Definitely the most beautifully done, graphically speaking, of any Procol releases ever. Now, I've not seen the first four albums as done by Repertoire, but the last four, just released here in Canada, are real stunners!
1. Exotic Birds and Fruit: this release has brilliant liner notes (as do all four). The disc graphics are low key and elegant; the package is the "digipack" cardboard kind, which make it seem like a little LP cover. there's a booklet in a little pocket inside the cover, and in the booklet are the liners, rare pictures and the lyrics. The graphics overall are sheer perfection and obviously a labour of love, and the inside last two pages of this booklet are simply breathtaking in their graphic beauty; Exotic finally has the full graphics and booklet it always deserved. The bonus tracks are Drunk Again , maybe Mick G's best work with the boys ever, and the single 1976 mix of Samson.
2. Procol's Ninth: here Gary acknowledges what I'd always suspected: Ninth is named after Beethoven's symphony. I always thought the album cover and artwork for Ninth perfect for the modernistic, metallic sound and feel of the production and the songs, but here Repertoire have exploded the inherent potentials of the artwork into a cool, elegant crisp reality. The choice of photos, the lettering, the gorgeous-looking disc are, once again, simply stunning!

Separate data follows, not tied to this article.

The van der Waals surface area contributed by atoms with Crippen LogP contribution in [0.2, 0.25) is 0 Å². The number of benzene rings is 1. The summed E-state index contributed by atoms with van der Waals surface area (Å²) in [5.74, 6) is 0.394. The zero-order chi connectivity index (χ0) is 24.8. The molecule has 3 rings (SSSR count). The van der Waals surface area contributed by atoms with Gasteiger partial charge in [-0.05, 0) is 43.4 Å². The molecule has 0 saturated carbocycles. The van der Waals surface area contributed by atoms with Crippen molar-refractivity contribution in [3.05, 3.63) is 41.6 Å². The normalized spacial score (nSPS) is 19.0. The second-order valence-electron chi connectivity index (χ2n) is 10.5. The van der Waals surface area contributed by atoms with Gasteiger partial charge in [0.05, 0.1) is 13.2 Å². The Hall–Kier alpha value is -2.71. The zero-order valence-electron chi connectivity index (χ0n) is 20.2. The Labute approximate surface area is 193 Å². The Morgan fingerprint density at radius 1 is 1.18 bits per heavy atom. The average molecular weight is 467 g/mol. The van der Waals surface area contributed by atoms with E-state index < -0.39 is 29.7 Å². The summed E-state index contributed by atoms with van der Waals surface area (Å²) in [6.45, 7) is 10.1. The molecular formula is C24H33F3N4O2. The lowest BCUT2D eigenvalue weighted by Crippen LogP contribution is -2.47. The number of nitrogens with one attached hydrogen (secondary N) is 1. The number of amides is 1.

And again, the liners, (by Chris Welch) are informative and enthusiastic without being fawning, thereby achieving a nice balance. Believe me, never has there been a more beautiful and perfectly appropriate visual presentation of the rare wonders of that unique, never-before-or-since music of the Ninth, moreover a presentation exactly in keeping with and an extension of the ethos of the original artwork. (I do have a prejudice here: I always thought these to be Keith Reid's most unpretentious. hard-hitting and self-revealing set of lyrics ever.) Interestingly, there's a wonderful mini-panoramic picture of Leiber, Stoller, John Jansen and the boys leaning around the engineering board with everyone looking very relaxed and happy, a picture which possibly contradicts the stories of these sessions we've heard through the years; maybe if Ninth had done better, Procol Harum would've fulfilled the two-album production deal they signed with L &S. Sadly, there are no bonus tracks on this one.